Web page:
DyeMansion Raises $14M Series B

DyeMansion Raises M Series B
The DyeMansion Print-to-Product workflow equipment setup [Image: DyeMansion]

German additive manufacturing post-processing company DyeMansion has closed a $14 million Series B funding round.

Now with total funding at $24 million, the five-year-old company is poised for further expansion.

Starting with its founding in 2015, DyeMansion initially targeted consistent batch dyeing of 3D printed parts. The team took inspiration from an early success in dyeing cell phone cases; while the phone case business didn’t work out, the coloration was intriguing enough for its own business model.

“The idea actually came from our seed investor himself. In the beginning we only wanted to design 3D printed smartphone cases and sell them online. He said that this was the most boring application for 3D printing. But he liked the finish and color that we developed ourselves for the first smartphone cases and said that it would solve a big problem in the industry if we built an automated solution for it,” DyeMansion CEO and Co-Founder Felix Ewald explained to investor btov Partners.

Ensuring consistent coloring is a perhaps surprisingly scientific endeavor, requiring significant lab work to ensure color matching. So DyeMansion developed their DM60 DeepDye Coloring (DDC) equipment to automate effective dyeing.

Today, DyeMansion can match colors on the RAL or Pantone spectrum, and even produce viable neons. They’ve recently introduced the first large-scale coloring solution for HP’s MJF 3D prints as well, going from grey PA12 to colorful PA12.

The company continued to grow, offering additional post-processing solutions and introducing its three-step Print-to-Product workflow for industrial 3D printing. The workflow turns “raw plastic parts into high-value products,” as DyeMansion describes it.

In addition to their DDC technology, DyeMansion also cleans prints (with the Powershot C) and smooths surfaces (via PolyShot surfacing with the Powershot S and via VaporFuse surfacing with the Powerfuse S).

To widen availability, just last month DyeMansion introduced its new post-processing partner platform with 46 partners in production and sales. This allows access to these offerings beyond the 450 machine installations currently in place with 150 hardware customers.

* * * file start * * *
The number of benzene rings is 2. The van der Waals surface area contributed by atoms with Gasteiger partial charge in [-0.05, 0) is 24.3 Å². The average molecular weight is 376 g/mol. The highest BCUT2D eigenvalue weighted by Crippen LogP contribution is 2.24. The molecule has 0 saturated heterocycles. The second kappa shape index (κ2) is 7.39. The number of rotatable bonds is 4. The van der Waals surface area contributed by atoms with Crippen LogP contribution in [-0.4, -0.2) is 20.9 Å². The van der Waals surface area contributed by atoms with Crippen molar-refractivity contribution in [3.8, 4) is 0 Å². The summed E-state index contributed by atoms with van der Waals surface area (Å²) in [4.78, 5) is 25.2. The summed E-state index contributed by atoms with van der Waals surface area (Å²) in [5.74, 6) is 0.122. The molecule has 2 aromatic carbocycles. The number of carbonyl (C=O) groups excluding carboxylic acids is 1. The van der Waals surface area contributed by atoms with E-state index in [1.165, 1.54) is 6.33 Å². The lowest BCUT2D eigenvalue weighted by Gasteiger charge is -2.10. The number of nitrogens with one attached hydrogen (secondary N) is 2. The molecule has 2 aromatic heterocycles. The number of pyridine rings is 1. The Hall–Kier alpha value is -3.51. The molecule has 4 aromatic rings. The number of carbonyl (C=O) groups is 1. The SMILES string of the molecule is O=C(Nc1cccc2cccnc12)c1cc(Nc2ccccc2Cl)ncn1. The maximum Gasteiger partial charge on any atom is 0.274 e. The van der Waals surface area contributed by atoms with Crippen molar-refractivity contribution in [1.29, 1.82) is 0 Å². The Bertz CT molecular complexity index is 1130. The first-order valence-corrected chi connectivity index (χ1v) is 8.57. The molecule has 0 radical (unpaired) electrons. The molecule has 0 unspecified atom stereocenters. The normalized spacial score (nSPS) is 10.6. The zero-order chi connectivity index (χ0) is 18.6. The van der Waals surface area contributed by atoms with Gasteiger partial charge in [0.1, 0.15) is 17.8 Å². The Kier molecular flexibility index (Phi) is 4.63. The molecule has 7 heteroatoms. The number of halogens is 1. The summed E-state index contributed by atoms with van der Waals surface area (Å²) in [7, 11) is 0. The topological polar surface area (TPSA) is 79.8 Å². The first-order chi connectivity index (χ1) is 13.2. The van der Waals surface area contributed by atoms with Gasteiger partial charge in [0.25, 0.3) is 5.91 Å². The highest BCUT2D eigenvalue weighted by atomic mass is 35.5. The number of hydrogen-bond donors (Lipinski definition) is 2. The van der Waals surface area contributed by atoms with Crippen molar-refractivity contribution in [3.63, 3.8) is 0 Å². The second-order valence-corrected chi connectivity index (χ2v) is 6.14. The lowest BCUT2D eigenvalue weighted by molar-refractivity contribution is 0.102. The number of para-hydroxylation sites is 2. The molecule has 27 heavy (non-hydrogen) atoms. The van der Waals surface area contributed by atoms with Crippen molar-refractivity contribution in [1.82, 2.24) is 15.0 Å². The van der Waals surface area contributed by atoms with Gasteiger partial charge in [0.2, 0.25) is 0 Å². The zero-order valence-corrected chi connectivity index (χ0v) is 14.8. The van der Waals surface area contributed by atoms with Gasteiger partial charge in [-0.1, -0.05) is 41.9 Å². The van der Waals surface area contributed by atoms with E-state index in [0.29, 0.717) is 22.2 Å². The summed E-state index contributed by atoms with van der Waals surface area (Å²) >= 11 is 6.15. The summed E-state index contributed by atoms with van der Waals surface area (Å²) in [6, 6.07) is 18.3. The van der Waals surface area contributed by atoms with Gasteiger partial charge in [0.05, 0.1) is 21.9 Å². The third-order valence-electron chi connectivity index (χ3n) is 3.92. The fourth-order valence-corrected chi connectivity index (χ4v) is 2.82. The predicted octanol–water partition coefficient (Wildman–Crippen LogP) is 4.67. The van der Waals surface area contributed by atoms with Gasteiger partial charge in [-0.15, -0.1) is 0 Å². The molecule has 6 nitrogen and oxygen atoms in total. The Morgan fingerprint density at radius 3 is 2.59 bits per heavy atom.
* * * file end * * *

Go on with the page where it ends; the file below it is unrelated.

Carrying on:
With all this growth, and the ongoing interest in post-processing as additive manufacturing continues to see rising adoption rates, perhaps it’s no wonder that the company has been attracting investment, even in a difficult economic environment. In fact, DyeMansion reports YTD +25% growth over 2019.

In 2018, the company closed a $5M Series A funding round.

Today, they’re announcing their $14M Series B round.

The Series B welcomes back all existing investors — UVC Partners, btov Partners, KGAL, and AM Ventures — and adds Nordic Alpha Partners (NAP) to the investment fold.

“We are super happy to have Nordic Alpha Partners on board for our growth journey. They are a perfect fit for the current phase we are in with DyeMansion. Their unique approach and expertise will help us to further strengthen our position as a global industrial leader. It makes us proud that all our existing investors are continuing with their support as well. This will help us and our customers worldwide to drive the transformation of manufacturing to digital production and the factory of the future,” Ewald says of the new investor.

DyeMansion notes that its plans for the new funding influx include even more focus “to speed up the shift to digital manufacturing in all matters,” detailing:

“On the product side, this means automated, digitally connected and fully integrated process chains. On the organizational side, the funding will further strengthen DyeMansion’s global presence and fulfillment capabilities via new demo facilities, regional application consultants and commercial business infrastructures. The aim: Enabling global accounts, local customers and partners to get started with 3D-printing or move to the next level of serial manufacturing with their application and factories almost anywhere.”

Disclosure: I published a piece with an early exclusive covering this news at Forbes.

Via DyeMansion

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